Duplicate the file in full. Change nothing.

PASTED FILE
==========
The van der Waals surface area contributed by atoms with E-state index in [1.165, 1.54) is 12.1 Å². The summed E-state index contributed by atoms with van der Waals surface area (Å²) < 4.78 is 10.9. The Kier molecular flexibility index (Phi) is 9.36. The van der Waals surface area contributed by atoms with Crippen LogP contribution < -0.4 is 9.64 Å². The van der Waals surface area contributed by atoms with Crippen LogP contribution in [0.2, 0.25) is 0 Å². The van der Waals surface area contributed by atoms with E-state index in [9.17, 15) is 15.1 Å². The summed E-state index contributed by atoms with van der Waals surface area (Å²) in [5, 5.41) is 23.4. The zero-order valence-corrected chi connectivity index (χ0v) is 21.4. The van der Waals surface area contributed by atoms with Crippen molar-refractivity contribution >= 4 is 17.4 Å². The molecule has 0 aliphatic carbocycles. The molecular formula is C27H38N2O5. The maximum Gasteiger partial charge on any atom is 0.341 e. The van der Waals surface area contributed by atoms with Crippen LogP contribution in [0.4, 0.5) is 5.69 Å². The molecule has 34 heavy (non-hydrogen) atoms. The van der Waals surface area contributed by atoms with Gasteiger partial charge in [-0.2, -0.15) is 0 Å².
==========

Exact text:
The van der Waals surface area contributed by atoms with E-state index in [1.165, 1.54) is 12.1 Å². The summed E-state index contributed by atoms with van der Waals surface area (Å²) < 4.78 is 10.9. The Kier molecular flexibility index (Phi) is 9.36. The van der Waals surface area contributed by atoms with Crippen LogP contribution < -0.4 is 9.64 Å². The van der Waals surface area contributed by atoms with Crippen LogP contribution in [0.2, 0.25) is 0 Å². The van der Waals surface area contributed by atoms with E-state index in [9.17, 15) is 15.1 Å². The summed E-state index contributed by atoms with van der Waals surface area (Å²) in [5, 5.41) is 23.4. The zero-order valence-corrected chi connectivity index (χ0v) is 21.4. The van der Waals surface area contributed by atoms with Crippen molar-refractivity contribution >= 4 is 17.4 Å². The molecule has 0 aliphatic carbocycles. The molecular formula is C27H38N2O5. The maximum Gasteiger partial charge on any atom is 0.341 e. The van der Waals surface area contributed by atoms with Crippen LogP contribution in [0.4, 0.5) is 5.69 Å². The molecule has 34 heavy (non-hydrogen) atoms. The van der Waals surface area contributed by atoms with Gasteiger partial charge in [-0.2, -0.15) is 0 Å².